Gaia Data Release 2
Short-timescale variability processing and analysis
Département d’Astronomie, Université de Genève,
Chemin des Maillettes 51,
2 Département d’Astronomie, Université de Genève, Chemin d’Ecogia 16, 1290 Versoix, Switzerland
3 SixSq, Rue du Bois-du-Lan 8, 1217 Meyrin, Switzerland
4 GÉPI, Observatoire de Paris, Université PSL, CNRS, Place Jules Janssen 5, 92190 Meudon, France
5 Institute of Astronomy, University of Cambridge, Madingley Road, Cambridge CB3 0HA, UK
6 Harvard-Smithsonian Center for Astrophysics, 60 Garden Street, Cambridge, MA 02138, USA
7 Department of Astrophysics / IMAPP, Radboud University, PO Box 9010, 6500GL, Nijmegen, The Netherlands
Accepted: 14 August 2018
Aims. We describe the methods used and the analysis performed in the frame of the Gaia data processing activities to produce the Gaia Data Release 2 (DR2) sample candidates with short-timescale variability together with associated parameters.
Methods. The Gaia DR2 sample of candidates with short-timescale variability results from the investigation of the first 22 months of Gaia G per-CCD, GBP, and GRP photometry for a subsample of sources at the Gaia faint end (G ~ 16.5−20 mag). For this first short-timescale variability search exploiting Gaia data, we limited ourselves to the case of suspected rapid periodic variability. Our study combines fast-variability detection through variogram analysis, a high-frequency search by means of least-squares periodograms, and an empirical selection based on the investigation of specific sources seen through the Gaia eyes (e.g., known variables or visually identified objects with peculiar features in their light curves). The progressive definition, improvement, and validation of this selection criterion also benefited from supplementary ground-based photometric monitoring of a few tens of preliminary candidates with short-timescale variability, performed at the Flemish Mercator telescope in La Palma (Canary Islands, Spain) between August and November 2017.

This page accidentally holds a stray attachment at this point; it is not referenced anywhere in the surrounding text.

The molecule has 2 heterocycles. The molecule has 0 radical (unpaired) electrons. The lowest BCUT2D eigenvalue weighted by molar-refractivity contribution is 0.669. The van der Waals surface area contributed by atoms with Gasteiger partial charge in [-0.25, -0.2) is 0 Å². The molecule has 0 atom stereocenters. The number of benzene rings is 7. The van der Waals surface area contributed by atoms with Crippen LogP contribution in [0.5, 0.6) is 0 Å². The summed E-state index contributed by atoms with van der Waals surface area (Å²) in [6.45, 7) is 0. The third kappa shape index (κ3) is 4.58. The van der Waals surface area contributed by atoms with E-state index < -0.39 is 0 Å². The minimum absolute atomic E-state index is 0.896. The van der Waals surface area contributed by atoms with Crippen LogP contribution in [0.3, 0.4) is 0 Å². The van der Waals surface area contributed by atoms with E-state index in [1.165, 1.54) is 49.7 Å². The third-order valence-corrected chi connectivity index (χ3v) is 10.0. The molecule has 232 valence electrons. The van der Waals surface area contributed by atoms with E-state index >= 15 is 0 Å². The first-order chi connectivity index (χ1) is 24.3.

Results. As part of Gaia DR2, we publish a list of 3018 candidates with short-timescale variability, spread throughout the sky, with a false-positive rate of up to 10–20% in the Magellanic Clouds, and a more significant but justifiable contamination from longer-period variables between 19% and 50%, depending on the area of the sky. Although its completeness is limited to about 0.05%, this first sample of Gaia short-timescale variables recovers some very interesting known short-period variables, such as post-common envelope binaries or cataclysmic variables, and brings to light some fascinating, newly discovered variable sources. In the perspective of future Gaia data releases, several improvements of the short-timescale variability processing are considered, by enhancing the existing variogram and period-search algorithms or by classifying the identified variability candidates. Nonetheless, the encouraging outcome of our Gaia DR2 analysis demonstrates the power of this mission for such fast-variability studies, and opens great perspectives for this domain of astrophysics.
Key words: stars: variables: general / astronomical databases: miscellaneous / methods: data analysis / techniques: photometric / surveys
© ESO 2018